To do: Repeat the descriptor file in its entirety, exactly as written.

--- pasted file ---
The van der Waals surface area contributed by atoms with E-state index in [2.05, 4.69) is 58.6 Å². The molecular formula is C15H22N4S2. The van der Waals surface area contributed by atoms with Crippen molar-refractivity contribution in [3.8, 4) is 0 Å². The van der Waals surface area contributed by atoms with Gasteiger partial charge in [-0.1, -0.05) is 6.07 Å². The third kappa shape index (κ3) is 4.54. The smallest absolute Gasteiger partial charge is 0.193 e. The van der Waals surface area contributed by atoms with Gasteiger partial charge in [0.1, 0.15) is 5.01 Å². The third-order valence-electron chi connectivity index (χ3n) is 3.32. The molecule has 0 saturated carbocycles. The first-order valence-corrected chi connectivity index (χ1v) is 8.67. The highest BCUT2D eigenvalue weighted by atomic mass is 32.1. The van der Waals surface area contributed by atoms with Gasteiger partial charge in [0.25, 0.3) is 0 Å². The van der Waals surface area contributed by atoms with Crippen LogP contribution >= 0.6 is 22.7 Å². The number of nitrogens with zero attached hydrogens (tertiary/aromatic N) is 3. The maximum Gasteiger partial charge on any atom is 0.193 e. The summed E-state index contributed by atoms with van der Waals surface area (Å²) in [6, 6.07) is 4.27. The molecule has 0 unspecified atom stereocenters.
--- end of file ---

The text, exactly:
The van der Waals surface area contributed by atoms with E-state index in [2.05, 4.69) is 58.6 Å². The molecular formula is C15H22N4S2. The van der Waals surface area contributed by atoms with Crippen molar-refractivity contribution in [3.8, 4) is 0 Å². The van der Waals surface area contributed by atoms with Gasteiger partial charge in [-0.1, -0.05) is 6.07 Å². The third kappa shape index (κ3) is 4.54. The smallest absolute Gasteiger partial charge is 0.193 e. The van der Waals surface area contributed by atoms with Gasteiger partial charge in [0.1, 0.15) is 5.01 Å². The third-order valence-electron chi connectivity index (χ3n) is 3.32. The molecule has 0 saturated carbocycles. The first-order valence-corrected chi connectivity index (χ1v) is 8.67. The highest BCUT2D eigenvalue weighted by atomic mass is 32.1. The van der Waals surface area contributed by atoms with Gasteiger partial charge in [0.25, 0.3) is 0 Å². The van der Waals surface area contributed by atoms with Crippen LogP contribution >= 0.6 is 22.7 Å². The number of nitrogens with zero attached hydrogens (tertiary/aromatic N) is 3. The maximum Gasteiger partial charge on any atom is 0.193 e. The summed E-state index contributed by atoms with van der Waals surface area (Å²) in [6, 6.07) is 4.27. The molecule has 0 unspecified atom stereocenters.